Equipment notes, Series NN, OO and PP, due in monthly installments through July 2020, interest from 2.18% to 3.42% 4,840 5,823 Equipment notes, Series QQ, RR, SS, TT and UU, due in monthly installments through July 2021, interest from 1.86% to 2.61% 3,651 4,325 Equipment notes, Series VV, WW and XX, due in monthly installments through November 2020, interest from 2.26% to 3.08% 6,876 Equipment notes, Series AAA, BBB and CCC, due in monthly installments through September 2022, interest from 2.62% to 3.49% 3,400 Equipment notes due in semi-annual installments through November 2044, interest at 4.10% 65,140 68,461 Other 20,389 21,463 3,501,216 3,616,304 Less current portion: FFB debt (90,378) (102,071) Funds held by the U.S. Treasury - 158,474 Debt, other than FFB (39,638) (39,983) $ 3,371,200 $ 3,632,724 In 2013, the current portion of FFB debt and funds held by the U.S. Treasury are included in Long-term debt on the Consolidated Balance Sheets. In 2012, the current portion of FFB debt and funds held by the U.S. Treasury are included in Prepayments and other current assets on the Consolidated Balance Sheets. The estimated fair value of debt, net of funds held by the U.S. Treasury and trustees, at December 31, 2013 and 2012 was $3,704,393 and $4,098,735, based on cash flows discounted at interest rates for similar issues or at the current rates offered to Basin Electric for debt of comparable maturities. The scheduled maturities of long-term debt and projected use of funds held by the U.S. Treasury for the next five years at December 31, 2013 are as follows: 2014 2015 2016 2017 2018 Long-term debt $ 130,016 $ 224,100 $ 95,706 $ 105,632 $ 113,046 Funds held by the U.S. Treasury - - (116,983) (109,020) $ 130,016 $ 224,100 $ (21,277) $ (3,388) $ 113,046 All of Basin Electric’s long-term debt is secured under an Indenture dated as of January 1, 1998 (the “Indenture”), between Basin Electric and U.S. Bank National Association, as trustee. Pursuant to the Indenture, Basin Electric created a first lien on substantially all of its tangible and certain of its intangible assets in favor of the Indenture trustee to secure certain long-term debt on a pro-rata basis. The FFB mortgage notes are guaranteed by RUS and are also collateralized by the Indenture. Basin Electric’s debt agreements contain various restrictive covenants which, among other matters, require Basin Electric to maintain a defined margins for interest ratio. All of Dakota Coal’s long-term debt is secured under the Third Amended and Restated Indenture of Trust and Security Agreement dated as of January 1, 1994 between Dakota Coal and Wells Fargo Bank, N.A., formerly known as Norwest Bank Minnesota, National Association, as trustee.

9. Income Taxes Basin Electric is a nonexempt cooperative subject to federal and state income taxation, but as a cooperative is allowed to exclude from income margins allocated as patronage capital. Basin Electric and its subsidiaries (the Consolidated Group) file a consolidated income tax return and have entered into tax-sharing agreements. Income taxes are allocated among members of the Consolidated Group based on a systematic, rational and consistent method under which such taxes approximate the amount that would have been computed on a separate company basis, subject to limitations on the Consolidated Group. In accordance with the provisions of ASC 740, Income Taxes, Basin Electric records a liability for unrecognized tax benefits. Unrecognized tax benefits are tax positions for which the ultimate deductibility is highly certain but for which there is uncertainty about the timing of such BASIN ELECTRIC POWER COOPERATIVE | 55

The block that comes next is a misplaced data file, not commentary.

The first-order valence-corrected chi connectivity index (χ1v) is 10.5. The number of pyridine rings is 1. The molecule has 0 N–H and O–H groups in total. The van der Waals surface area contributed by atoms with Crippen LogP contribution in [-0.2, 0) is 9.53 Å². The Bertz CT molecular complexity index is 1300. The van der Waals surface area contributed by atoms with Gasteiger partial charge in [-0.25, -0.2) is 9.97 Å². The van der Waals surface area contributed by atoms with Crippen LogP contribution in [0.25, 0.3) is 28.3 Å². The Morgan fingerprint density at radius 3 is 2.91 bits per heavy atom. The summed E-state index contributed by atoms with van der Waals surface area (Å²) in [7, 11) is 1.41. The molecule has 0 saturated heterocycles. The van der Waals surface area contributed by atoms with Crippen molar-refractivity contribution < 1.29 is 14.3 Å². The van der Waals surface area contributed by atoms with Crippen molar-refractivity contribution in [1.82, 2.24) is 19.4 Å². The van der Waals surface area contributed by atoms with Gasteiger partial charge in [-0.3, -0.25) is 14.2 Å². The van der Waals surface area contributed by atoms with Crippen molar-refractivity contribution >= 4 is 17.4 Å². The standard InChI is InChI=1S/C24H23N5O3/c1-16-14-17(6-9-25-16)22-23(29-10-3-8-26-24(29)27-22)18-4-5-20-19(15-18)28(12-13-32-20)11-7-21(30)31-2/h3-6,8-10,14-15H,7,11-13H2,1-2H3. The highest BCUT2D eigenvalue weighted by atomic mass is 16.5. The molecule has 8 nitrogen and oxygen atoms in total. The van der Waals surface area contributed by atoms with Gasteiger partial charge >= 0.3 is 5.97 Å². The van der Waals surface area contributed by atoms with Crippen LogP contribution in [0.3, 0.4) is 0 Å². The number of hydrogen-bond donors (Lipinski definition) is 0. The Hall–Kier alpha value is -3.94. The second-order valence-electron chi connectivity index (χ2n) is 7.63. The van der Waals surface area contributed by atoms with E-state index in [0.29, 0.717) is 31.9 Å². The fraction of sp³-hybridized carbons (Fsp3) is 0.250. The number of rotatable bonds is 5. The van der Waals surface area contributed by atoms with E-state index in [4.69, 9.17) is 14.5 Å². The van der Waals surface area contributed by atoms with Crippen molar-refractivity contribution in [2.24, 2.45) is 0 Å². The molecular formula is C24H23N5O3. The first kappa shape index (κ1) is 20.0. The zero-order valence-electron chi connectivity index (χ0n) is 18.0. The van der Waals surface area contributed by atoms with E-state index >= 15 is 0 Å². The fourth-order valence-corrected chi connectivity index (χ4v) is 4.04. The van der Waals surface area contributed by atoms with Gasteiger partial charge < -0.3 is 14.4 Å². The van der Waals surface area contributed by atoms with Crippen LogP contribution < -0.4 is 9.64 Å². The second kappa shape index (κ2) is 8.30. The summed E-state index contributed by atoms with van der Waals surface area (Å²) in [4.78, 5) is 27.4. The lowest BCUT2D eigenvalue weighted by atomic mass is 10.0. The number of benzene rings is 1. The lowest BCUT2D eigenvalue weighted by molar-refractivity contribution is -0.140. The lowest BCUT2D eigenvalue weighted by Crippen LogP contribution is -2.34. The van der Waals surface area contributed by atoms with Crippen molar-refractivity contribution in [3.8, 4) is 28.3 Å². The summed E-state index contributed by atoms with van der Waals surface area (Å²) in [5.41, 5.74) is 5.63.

Consolidated Financial Statements

deductibility. Basin Electric recognizes interest and penalties related to unrecognized tax benefits in the respective interest and penalties expense accounts and not in the Provision for (benefit from) income taxes. Because of the impact of deferred income tax accounting, other than for interest and penalties, the disallowance of the shorter deductibility period would not affect the effective income tax rate by any significant amount but would accelerate the cash payments to the taxing authority to an earlier tax period. Management has determined that uncertain tax positions as of December 31, 2013 are not material to the results of operations or to the financial position and a reserve is not necessary. There are no amounts of unrecognized tax benefits that are expected to significantly change within the next 12 months. The components of Basin Electric’s Provision for (benefit from) income taxes were as follows for the years ended December 31: Current tax expense $ Deferred tax expense (benefit) Provision for (benefit from) income taxes $

2013 2012 (3,102) $ 2,900 (2,257) 1,706 (5,359) $ 4,606

The tax effect of significant temporary differences representing deferred tax assets and liabilities were as follows at December 31: Deferred tax liabilities: Depreciation and property $ Direct financing leases Prepaid pension expense Other deferred tax liabilities Unrealized gains Total deferred tax liability Deferred tax assets: Tax benefit transfer leases Deferred credits Tax credits available Mine related Patronage loss carryforward Other deferred tax assets Total deferred tax assets Net deferred tax liability Current deferred tax liability Noncurrent deferred tax liability $